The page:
Concerned by the rising incidence of students taking their own lives at this prestigious institution, N.S. Venkataraman considers possible underlying reasons and offers some suggestions for remedy
Four students of IIT Madras have reportedly committed suicide so far in 2023. The latest was the death of a 2nd year student of Chemical Engineering, in April. And it is worth noting that other IITs in India have reported such incidents, too. The situation is concerning, and merits investigation by experts who take a holistic view of the matter.
So far, the deaths at IIT Madras have simply been termed ‘suicide’, and the matter appears to have been closed. Obviously, there are underlying reasons why these students of the elite institution, all in their teens or early twenties, took such a step. The management of the institution has so far not come out with any credible explanation for the rising number of suicides. And preventive measures stop at providing counselling services, which may prove to be only partially effective.
Studying engineering subjects in depth and understanding the concepts in full require hard work and a certain level of basic intelligence. This is true of both IITs and other engineering colleges, whether under the government or in the private sector. Obviously, the brighter students will be in a better position to grasp and appreciate concepts than the average ones. IITs select students for admission based on a competitive entrance examination at the all-India level and, mostly, students joining these institutions have a higher level of intelligence than average.
Further, the standards of the faculty members in IITs, most of whom have had good exposure in elite institutions in developed countries, could be better than those of the teaching faculty in other engineering colleges. Therefore, the level and standards of teaching in IITs may be higher than those in other engineering colleges. However, 64.5 per cnt of the seats in IITs come under the reserved category, and students admitted under this group could have scored lower than those admitted in the non-reserved category.
|Reserved Percentage of Seats in Each Course
|GEN – Economically weaker section (EWS)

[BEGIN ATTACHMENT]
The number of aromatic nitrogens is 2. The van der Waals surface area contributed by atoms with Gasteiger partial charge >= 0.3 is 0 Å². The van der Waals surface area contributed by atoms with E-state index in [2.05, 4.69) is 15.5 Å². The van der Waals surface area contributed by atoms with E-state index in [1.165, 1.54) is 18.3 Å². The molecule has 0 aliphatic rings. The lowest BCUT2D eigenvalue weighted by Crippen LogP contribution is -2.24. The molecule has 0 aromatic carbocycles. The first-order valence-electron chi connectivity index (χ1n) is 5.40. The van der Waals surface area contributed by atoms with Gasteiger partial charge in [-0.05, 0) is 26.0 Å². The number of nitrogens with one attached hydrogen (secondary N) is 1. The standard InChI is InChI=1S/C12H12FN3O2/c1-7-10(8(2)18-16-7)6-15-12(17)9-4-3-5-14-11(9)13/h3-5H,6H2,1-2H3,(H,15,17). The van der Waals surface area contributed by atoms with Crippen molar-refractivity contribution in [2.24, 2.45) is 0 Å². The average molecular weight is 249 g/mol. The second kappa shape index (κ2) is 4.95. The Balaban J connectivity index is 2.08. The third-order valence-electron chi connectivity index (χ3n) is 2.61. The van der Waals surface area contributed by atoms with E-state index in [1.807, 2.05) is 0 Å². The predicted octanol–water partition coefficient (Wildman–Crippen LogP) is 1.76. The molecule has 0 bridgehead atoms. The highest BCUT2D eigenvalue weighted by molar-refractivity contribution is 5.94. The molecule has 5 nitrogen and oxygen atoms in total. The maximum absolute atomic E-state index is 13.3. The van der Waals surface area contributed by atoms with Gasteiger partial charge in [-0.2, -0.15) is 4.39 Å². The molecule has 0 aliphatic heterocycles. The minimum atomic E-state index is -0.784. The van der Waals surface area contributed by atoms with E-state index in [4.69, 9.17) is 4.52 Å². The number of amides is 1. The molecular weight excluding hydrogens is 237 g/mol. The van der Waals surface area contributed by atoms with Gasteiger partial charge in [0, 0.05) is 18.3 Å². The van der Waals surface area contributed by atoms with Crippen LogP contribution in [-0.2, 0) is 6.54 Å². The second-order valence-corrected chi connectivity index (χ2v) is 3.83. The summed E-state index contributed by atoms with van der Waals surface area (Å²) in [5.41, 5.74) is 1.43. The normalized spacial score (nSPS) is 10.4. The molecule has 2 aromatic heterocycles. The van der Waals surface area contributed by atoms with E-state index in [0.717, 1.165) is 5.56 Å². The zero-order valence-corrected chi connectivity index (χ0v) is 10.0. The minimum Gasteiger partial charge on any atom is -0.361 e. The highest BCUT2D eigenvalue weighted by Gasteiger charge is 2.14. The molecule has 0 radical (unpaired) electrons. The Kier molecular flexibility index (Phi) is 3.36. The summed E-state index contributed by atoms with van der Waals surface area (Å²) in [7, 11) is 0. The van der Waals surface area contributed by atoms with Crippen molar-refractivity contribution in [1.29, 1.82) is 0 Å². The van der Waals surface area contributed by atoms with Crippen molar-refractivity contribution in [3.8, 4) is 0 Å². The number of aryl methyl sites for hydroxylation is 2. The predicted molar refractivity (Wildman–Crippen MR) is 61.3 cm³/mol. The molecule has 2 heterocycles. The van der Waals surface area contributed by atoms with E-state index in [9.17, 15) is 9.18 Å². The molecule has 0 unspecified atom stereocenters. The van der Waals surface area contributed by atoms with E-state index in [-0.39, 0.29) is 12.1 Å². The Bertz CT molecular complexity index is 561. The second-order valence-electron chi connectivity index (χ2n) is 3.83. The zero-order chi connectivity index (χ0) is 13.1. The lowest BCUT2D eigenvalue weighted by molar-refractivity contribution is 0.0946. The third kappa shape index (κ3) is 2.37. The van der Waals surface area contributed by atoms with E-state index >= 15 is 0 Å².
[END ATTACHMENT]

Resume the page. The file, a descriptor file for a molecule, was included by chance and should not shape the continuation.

|10 per cent
|27 per cent
|15 per cent
|7.5 per cent
|Person with disability (PwD)
|5 per cent in each category seats
Therefore, the brighter students are likely to maintain higher academic standards compared to others. In such circumstances, it is quite possible that some students find it difficult to understand the nuances of the subjects and to cope with the demands of faculty members. While the IIT management and faculty members treat all students on par and provide the same facilities to everyone, the capacity of students could differ, particularly amongst those who are admitted under the reserved category and those who get the seats on academic merit. This could generate diffidence and frustration among some students.
Further, all students in IITs have high expectations regarding careers and higher studies in prestigious foreign institutions. These opportunities come easier to students with high academic achievements. All students in IITs do their best with regard to academics, but some may not be able to achieve the levels they desire, particularly in comparison with other students. For such students, the fear of not landing the best of jobs will be a matter of utmost anxiety.
In institutions like IITs, when some admissions are given on the basis of reservation, it is inevitable that the intellectual capacity of all students will not be at the same level. The objective of this article is not to discuss the merits or demerits of the reservation policy in educational institutions. It is only meant to trigger a dispassionate analysis on whether the reservation policy has led to the increasing number of suicides in IITs. If it is indeed so, then the possibility of providing specialised coaching to students admitted under the reservation policy can be explored.
(The writer is trustee, Nandini Voice for the Deprived, Chennai.)